Although the odds for a Lower 48 gasline originating in Alaska’s North Slope appear to be waning, the state has choices to consider for serving the needs of consumers in the interior and Southcentral regions of the state.

An in-state pipeline would be cheaper than importing liquefied natural gas (LNG) — as some utilities have proposed — according to a study released last week. However, another recent study claims that there is plenty of gas still underfoot in the Cook Inlet region and only more investment is required to get it out. That investment might be discouraged should an in-state line from the North Slope be developed, some worry.

Last Tuesday Alaska lawmakers received a report from the Alaska Gasline Development Corp. (AGDC) that outlines plans for a pipeline from the North Slope along the Parks Highway to deliver gas to the interior and Southcentral. The Alaska Stand Alone Pipeline (ASAP) would be 737 miles of 24-inch diameter pipeline expected to cost $7.52 billion with an “uncertainty range” of plus or minus 30%.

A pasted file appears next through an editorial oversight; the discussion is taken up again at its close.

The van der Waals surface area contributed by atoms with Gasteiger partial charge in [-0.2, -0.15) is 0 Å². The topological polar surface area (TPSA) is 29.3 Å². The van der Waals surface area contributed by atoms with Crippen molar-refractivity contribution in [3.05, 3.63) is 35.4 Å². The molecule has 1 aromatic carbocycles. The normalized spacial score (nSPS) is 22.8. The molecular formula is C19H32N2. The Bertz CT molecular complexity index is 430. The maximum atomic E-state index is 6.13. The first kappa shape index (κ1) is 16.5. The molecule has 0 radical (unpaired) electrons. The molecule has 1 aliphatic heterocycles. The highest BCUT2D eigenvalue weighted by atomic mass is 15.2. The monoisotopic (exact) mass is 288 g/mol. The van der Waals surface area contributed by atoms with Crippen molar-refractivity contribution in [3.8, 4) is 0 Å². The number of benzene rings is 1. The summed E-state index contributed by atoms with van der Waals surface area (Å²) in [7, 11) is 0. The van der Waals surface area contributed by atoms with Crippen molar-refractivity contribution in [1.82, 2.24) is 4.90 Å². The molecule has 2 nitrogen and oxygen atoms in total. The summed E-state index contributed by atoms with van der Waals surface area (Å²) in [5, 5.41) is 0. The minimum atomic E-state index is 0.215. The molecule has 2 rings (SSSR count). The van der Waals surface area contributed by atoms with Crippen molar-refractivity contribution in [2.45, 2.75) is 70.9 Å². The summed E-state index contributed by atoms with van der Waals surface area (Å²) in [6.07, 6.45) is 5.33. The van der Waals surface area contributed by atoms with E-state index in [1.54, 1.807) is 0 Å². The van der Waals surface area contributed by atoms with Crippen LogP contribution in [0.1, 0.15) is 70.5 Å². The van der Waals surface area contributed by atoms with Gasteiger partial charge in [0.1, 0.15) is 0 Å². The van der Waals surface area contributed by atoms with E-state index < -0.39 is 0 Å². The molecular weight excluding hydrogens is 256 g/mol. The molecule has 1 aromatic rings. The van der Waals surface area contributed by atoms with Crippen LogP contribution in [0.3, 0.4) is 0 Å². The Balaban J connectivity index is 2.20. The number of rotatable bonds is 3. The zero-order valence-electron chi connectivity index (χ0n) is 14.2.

The outlook for gas supply in the Southcentral region has grown increasingly dire, with utilities there pushing a plan to import LNG to make up for a projected supply shortfall (see NGI, July 4). While a U.S. Geological Survey study recently found that there is a lot more gas in the Cook Inlet region than originally thought, significant investment would be needed to bring it online, and it likely wouldn’t be in time to head off the shortfall projected to take hold as early as 2014.

“…[F]ailure to make appropriate investments in lockstep with demand requirements will necessitate alternative sources of natural gas to be made available sooner,” the assessment of Cook Inlet resources said. “Therefore, transition to alternative sources of natural gas may begin to occur before the 2018-2020 timeframe as part of a comprehensive supply and risk management plan,” said the study, which was conducted mainly by the state’s Department of Natural Resources’ (DNR) Division of Oil and Gas.